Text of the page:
China is looking offshore for cleaner, cheaper chemical feedstocks. Northwest Innovation Works, or NWIW, an international consortium of oil and chemical companies, aims to build in Washington state nearly $7 billion worth of methanol plants along the Columbia River to serve the Chinese market.

Touted by Washington state officials, including the governor and port directors, as “one of the most innovative clean-energy manufacturing projects in the nation,” NWIW’s proposal to build a major methanol facility at each of the Kalama, St. Helens and Tacoma ports represents the largest-ever U.S. investment by a Chinese-led group, said Gov. Jay Inslee (D) at a September visit to the Port of Kalama.

NWIW was created through a partnership between British Petroleum and the Chinese Academy of Sciences, along with Silicon Valley-based private-equity investment firm H&Q Asia Pacific. According to the Washington Public Ports Association, project financing is complete, and groundbreaking is set for late 2016.

Port officials say some 40% of jobs in Washington state are tied to international trade, but new initiatives are needed to keep them competitive. Global port competition is heating up, including major upgrades to other ports on the West Coast. “Washington has vigorously pushed the projects because of the investment in the port,” said Liz Newman, spokeswoman for the Port of Kalama. “In addition to the methanol plant, NWIW will be building a wharf and complete water system [for more ocean-going vessels]. That’s why we’ve been so supportive of the project.”

Like port deepening and other improvements to support plant operations, many more ancillary infrastructure projects will be needed to support natural-gas-to-methanol production at the scale NWIW proposes. “Infrastructure is a major aspect of new gas-based projects,” says Dan Kirschner, executive director, Northwest Gas Association. “Are there enough pipes to deliver the gas? For these projects to access the magnitude of the loads projected, there will have to be pipeline capacity expansion, too.”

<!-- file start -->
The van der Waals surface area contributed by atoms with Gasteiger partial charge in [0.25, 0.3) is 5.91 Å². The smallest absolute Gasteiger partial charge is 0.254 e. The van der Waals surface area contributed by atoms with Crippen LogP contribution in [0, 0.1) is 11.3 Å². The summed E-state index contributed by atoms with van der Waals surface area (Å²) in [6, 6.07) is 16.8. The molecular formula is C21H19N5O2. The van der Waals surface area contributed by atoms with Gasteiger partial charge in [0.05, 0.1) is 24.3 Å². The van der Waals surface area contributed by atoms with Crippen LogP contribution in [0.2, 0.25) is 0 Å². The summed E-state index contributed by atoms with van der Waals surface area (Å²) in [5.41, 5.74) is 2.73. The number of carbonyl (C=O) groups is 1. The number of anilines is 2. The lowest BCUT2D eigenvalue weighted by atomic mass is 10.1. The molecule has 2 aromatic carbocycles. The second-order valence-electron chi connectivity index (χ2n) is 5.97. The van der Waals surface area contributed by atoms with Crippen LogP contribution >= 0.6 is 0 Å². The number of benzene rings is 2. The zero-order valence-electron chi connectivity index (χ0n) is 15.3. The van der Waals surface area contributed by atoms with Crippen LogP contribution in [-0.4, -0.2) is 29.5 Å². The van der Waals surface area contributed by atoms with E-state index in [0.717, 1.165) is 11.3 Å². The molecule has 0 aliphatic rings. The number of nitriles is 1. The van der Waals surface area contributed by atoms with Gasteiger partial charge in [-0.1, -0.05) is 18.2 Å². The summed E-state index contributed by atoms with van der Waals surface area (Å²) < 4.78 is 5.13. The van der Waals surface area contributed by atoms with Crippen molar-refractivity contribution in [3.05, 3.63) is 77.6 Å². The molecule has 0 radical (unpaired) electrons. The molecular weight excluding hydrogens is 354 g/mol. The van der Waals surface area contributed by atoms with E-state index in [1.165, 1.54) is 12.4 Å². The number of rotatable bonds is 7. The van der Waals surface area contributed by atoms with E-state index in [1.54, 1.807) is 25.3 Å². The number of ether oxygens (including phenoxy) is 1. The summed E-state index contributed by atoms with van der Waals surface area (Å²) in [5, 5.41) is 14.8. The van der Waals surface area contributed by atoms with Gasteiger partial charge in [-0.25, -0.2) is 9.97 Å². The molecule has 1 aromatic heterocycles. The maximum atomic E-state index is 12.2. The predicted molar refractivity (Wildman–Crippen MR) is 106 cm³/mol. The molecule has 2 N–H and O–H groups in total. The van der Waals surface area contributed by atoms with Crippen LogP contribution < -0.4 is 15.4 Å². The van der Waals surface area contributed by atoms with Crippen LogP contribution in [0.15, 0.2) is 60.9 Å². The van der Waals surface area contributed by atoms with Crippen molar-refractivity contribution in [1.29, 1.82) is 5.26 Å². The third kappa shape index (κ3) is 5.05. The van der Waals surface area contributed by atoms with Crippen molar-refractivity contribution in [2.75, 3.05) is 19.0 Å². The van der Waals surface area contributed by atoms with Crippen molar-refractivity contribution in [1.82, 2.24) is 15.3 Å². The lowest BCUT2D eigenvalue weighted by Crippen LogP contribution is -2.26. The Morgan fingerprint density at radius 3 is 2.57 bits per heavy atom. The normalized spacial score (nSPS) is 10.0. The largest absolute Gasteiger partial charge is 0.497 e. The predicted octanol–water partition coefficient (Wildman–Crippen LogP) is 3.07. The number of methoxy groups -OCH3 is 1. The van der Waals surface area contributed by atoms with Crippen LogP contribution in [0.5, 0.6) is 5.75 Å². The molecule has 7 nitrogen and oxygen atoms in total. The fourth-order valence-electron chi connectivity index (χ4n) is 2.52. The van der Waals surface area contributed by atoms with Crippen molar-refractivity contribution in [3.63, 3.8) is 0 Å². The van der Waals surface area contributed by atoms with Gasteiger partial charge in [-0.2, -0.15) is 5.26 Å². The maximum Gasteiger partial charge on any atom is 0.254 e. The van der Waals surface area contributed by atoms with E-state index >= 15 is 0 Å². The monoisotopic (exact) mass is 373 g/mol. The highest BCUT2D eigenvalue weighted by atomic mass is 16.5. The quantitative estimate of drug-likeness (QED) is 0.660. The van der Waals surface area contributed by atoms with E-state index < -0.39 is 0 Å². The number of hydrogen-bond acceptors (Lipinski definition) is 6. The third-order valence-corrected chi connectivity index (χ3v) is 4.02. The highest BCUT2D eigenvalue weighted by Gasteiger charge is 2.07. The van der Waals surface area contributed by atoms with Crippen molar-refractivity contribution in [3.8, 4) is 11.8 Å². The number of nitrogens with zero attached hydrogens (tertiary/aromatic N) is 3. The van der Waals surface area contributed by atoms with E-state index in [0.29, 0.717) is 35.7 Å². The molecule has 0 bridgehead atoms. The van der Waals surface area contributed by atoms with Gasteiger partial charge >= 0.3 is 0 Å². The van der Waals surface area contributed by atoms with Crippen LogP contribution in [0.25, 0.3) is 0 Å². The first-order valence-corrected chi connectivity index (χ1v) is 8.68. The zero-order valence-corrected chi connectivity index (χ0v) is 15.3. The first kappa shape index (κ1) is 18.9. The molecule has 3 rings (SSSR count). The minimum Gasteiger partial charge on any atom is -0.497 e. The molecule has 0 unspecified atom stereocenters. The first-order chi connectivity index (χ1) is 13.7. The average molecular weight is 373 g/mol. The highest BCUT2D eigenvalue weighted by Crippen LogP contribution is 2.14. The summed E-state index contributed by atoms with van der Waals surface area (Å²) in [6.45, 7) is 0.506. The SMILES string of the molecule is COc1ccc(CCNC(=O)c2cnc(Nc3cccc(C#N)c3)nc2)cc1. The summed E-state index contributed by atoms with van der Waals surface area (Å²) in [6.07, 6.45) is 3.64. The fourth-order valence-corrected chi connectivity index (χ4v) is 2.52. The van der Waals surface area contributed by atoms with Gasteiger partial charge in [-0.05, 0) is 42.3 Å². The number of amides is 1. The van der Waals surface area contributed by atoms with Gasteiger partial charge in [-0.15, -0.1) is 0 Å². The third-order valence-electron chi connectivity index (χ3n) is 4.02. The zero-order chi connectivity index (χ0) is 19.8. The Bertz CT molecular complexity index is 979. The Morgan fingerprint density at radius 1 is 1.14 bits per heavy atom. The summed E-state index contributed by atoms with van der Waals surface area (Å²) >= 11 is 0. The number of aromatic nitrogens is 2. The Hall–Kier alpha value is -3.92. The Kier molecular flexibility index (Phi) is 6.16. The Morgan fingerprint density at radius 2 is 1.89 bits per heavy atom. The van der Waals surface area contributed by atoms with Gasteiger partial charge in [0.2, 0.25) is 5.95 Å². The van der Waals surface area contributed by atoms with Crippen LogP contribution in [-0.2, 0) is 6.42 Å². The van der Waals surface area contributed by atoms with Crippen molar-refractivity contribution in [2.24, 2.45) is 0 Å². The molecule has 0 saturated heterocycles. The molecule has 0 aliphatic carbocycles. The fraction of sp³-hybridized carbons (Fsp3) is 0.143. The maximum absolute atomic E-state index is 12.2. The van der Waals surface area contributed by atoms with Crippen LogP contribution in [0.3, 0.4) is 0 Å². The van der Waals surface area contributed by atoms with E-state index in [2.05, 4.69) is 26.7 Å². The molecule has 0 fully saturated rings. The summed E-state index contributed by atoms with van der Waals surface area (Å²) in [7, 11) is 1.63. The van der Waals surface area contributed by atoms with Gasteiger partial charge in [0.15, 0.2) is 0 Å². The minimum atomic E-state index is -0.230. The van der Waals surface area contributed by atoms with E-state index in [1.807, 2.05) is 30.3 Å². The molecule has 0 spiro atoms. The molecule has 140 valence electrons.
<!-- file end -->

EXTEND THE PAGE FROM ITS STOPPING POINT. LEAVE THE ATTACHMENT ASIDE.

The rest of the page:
The $1.8-million Kalama project is the closest to starting construction. Newman told ENR that a draft environmental impact statement—led by a Washington state-based Louis Berger subsidiary, Berger ABAM, and a “long list” of engineering consultants—will be released by the end of the year. NWIW says it is negotiating with the St. Helens and

Tacoma ports regarding long-term lease agreements and expects to begin permitting activities in 2016. 

NWIW’s search for an “ultra-low-emission technology” to convert natural gas into methanol caused delays, Newman said. The project team selected Johnson Mathey’s methanol refining technology, said NWIW President Simon Zhang. Johnson Mathey has a partnership with Jacobs Engineering Ltd. to develop technology, process design and engineering services for the methanol industry.

Maintaining consistent, safe and reliable operations is critical to a methanol plant’s financial performance. “We estimate for each day of unplanned downtime our lost-opportunity cost to be approximately $800,000 to $900,000 per day, [which] does not include the additional repair and maintenance costs,” said methanol producer OCI Partners in a recent SEC filing. 

For construction firms, the new developments’ scale and scope are massive. The capacity of methanol plants is increasing quickly. A decade ago, a world-scale plant produced about 2,500 metric tons per day; the current output is double that, says chemical engineering company Haldor Topsoe, Denmark. Plants yielding 10,000 metric tons and above per day are “being considered to improve economics and to provide the feedstock for the methanol-to-olefin prices.”

Besides volatile oil and gas prices, a major risk component for new methanol projects is the environmental permitting process. NWIW said that, for just the Kalama project to proceed, it needs 17 permits from federal, state and local authorities. While the Pacific Northwest is home to ample gas reserves, it is also a stronghold of powerful environmental advocacy organizations that have been outspoken about the risks to clean air and water posed by NWIW’s methanol plans. 

Washington state estimates that converting gas to methanol at Kalama would release up to 1.3 million metric tons of carbon dioxide a year, largely because gas also is expected to power the plant’s operations, the Northwest Environmental Defense Center (NEDC) and Columbia Riverkeepers said in joint comments submitted to the Port of Kalama as part of NWIW’s environmental review process.  

All negative environmental aspects of the plant’s operational life cycle, from increased fracking, pipeline expansion and more barge traffic on the river to even the plastic that will be made in China from the methanol, should factor into the state’s ultimate approval or denial of the project. “Unfortunately, Oregon and Washington see many of those plastic products washing up on Pacific Northwest coast lines,” NEDC said.